Measuring Lung Capacity

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  • Measuring Lung Capacity
    • Different elements of lung volume
      • Tidal Volume - is the volume of air moved during breathing at rest
      • Vital Capacity -  is the largest volume of air that can be moved into and out of the lungs in any one breath
      • Residual Volume -  the volume of air that always remains in the lungs
      • Inspiratory Reserve Volume - is how much air can be breathed in above the tidal volume
      • Expiratory Reserve Volume - is how much air can be breathed out above the tidal volume
    • Spirometer
      • Consists of a chamber filled with oxygen that floats on a tank of water
      • A person breathes from a disposable mouthpiece attached to a tube connected to the chamber of oxygen
      • Breathing in takes oxygen from the chamber which then sinks down.
      • Breathing out pushes air into the chamber, which then floats up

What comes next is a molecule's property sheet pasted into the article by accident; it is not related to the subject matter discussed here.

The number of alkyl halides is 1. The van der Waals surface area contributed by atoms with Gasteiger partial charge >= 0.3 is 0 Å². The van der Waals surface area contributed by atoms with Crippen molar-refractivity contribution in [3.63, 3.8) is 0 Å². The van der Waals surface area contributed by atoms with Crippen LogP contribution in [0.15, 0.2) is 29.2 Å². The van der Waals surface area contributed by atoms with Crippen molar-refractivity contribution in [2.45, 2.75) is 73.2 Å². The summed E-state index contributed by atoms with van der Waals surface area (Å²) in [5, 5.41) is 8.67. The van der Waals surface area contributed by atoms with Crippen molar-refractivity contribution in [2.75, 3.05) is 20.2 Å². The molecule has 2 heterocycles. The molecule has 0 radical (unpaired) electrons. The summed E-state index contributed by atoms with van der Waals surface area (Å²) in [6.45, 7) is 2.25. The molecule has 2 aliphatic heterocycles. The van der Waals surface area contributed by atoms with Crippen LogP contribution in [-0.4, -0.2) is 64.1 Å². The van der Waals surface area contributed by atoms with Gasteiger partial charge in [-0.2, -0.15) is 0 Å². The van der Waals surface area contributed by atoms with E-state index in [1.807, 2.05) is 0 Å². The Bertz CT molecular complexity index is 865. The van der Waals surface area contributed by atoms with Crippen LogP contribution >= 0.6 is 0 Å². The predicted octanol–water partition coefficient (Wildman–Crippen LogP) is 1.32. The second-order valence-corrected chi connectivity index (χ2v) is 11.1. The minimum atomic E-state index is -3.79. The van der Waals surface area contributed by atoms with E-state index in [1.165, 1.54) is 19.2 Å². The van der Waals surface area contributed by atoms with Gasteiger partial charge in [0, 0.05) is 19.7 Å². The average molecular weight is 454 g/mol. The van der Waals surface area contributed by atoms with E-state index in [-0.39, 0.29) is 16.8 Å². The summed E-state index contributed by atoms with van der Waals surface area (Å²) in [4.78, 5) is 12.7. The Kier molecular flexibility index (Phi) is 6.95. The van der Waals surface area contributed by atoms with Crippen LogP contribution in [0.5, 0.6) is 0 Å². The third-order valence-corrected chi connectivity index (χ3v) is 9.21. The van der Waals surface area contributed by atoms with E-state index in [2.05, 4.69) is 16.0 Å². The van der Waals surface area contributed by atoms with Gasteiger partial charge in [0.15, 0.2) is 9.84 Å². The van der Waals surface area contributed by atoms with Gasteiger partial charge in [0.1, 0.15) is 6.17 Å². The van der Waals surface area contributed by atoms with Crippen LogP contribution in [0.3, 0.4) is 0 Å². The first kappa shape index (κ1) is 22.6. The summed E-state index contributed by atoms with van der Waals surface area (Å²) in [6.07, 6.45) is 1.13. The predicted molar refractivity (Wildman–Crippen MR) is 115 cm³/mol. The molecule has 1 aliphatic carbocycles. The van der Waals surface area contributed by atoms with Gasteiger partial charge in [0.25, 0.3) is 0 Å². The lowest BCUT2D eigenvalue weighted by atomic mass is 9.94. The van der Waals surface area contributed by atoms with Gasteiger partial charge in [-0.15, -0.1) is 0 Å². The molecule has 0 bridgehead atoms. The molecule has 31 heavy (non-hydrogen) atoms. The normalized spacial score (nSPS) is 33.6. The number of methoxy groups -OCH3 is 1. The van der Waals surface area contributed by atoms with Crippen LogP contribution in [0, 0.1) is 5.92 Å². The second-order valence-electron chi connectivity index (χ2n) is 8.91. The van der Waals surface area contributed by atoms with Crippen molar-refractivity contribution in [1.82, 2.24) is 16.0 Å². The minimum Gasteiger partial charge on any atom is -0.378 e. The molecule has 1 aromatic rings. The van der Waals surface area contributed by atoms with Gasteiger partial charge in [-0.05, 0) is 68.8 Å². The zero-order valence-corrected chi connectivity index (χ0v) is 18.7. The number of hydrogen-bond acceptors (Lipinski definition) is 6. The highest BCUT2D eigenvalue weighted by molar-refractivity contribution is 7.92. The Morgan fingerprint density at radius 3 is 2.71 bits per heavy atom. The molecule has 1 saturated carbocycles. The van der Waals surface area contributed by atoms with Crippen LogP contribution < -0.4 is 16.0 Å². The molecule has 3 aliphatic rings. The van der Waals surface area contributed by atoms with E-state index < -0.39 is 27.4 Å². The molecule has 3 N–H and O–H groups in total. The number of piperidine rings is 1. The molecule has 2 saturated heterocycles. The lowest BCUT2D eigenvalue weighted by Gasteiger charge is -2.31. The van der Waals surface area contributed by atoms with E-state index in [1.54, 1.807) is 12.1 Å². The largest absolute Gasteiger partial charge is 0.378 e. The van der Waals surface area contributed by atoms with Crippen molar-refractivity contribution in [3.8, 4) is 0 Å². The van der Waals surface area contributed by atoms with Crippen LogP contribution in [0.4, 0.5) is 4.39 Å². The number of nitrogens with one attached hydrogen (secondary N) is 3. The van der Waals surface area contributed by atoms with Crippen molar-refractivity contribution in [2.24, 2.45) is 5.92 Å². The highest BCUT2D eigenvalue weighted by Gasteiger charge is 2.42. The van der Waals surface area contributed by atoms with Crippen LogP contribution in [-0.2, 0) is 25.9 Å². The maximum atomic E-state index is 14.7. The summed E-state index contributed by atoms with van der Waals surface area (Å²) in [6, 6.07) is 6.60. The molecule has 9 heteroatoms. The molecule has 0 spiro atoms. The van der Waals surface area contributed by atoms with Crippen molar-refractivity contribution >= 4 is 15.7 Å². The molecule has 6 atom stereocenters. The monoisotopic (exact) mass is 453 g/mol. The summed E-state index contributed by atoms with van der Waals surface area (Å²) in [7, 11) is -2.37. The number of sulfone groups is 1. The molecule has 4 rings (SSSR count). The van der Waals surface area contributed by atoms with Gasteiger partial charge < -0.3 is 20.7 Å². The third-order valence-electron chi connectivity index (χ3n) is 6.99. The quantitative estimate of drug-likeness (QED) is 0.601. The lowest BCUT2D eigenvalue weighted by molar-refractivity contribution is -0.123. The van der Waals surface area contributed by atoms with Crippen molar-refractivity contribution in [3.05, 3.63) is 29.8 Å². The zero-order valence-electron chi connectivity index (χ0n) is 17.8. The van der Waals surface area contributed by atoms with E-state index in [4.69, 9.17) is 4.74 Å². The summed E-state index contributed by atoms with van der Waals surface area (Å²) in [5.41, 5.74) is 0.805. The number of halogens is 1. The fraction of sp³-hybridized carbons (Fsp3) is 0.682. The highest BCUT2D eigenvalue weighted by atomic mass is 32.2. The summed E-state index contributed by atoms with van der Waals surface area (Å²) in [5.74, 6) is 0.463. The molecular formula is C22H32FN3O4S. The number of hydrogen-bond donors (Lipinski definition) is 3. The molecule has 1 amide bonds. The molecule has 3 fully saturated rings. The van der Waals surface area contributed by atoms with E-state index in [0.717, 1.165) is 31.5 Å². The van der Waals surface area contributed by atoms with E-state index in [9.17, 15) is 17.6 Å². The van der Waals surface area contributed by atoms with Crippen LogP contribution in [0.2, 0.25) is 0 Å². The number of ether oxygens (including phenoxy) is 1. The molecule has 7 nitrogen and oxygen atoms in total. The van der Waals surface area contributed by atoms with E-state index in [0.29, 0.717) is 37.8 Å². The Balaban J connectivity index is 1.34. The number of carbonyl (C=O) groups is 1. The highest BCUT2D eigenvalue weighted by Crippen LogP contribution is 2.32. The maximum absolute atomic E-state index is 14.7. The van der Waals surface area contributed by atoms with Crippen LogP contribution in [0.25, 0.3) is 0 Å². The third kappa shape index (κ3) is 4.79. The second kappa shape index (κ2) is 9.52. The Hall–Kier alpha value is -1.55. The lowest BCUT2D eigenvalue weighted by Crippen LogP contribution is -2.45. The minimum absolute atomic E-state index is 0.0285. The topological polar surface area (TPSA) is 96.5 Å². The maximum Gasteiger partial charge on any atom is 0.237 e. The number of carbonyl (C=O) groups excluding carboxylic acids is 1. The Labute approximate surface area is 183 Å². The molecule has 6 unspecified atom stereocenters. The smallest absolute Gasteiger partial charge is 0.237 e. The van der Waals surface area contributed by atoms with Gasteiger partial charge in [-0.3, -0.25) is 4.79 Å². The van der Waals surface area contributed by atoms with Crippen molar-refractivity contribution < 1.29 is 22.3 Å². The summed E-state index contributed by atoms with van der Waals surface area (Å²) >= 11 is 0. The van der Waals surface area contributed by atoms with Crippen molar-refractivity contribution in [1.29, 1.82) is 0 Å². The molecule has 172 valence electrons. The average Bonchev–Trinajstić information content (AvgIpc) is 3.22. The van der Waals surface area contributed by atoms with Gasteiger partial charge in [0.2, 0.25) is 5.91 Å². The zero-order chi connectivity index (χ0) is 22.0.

• The movements of the chamber are recorded using a datalogger so that a spirometer trace can be produced
      • The person breathing in and out of the spirometer can be asked to breathe normally at rest, take deep breaths or to do some exercise so that different patterns of breathing can be shown
    • Measuring oxygen uptake
      • If someone breaths in and out of a spirometer for a period of time, the level of carbon dioxide will increase dangerously
        • To avoid this, soda lime is used to absorb the carbon dioxide exhaled.


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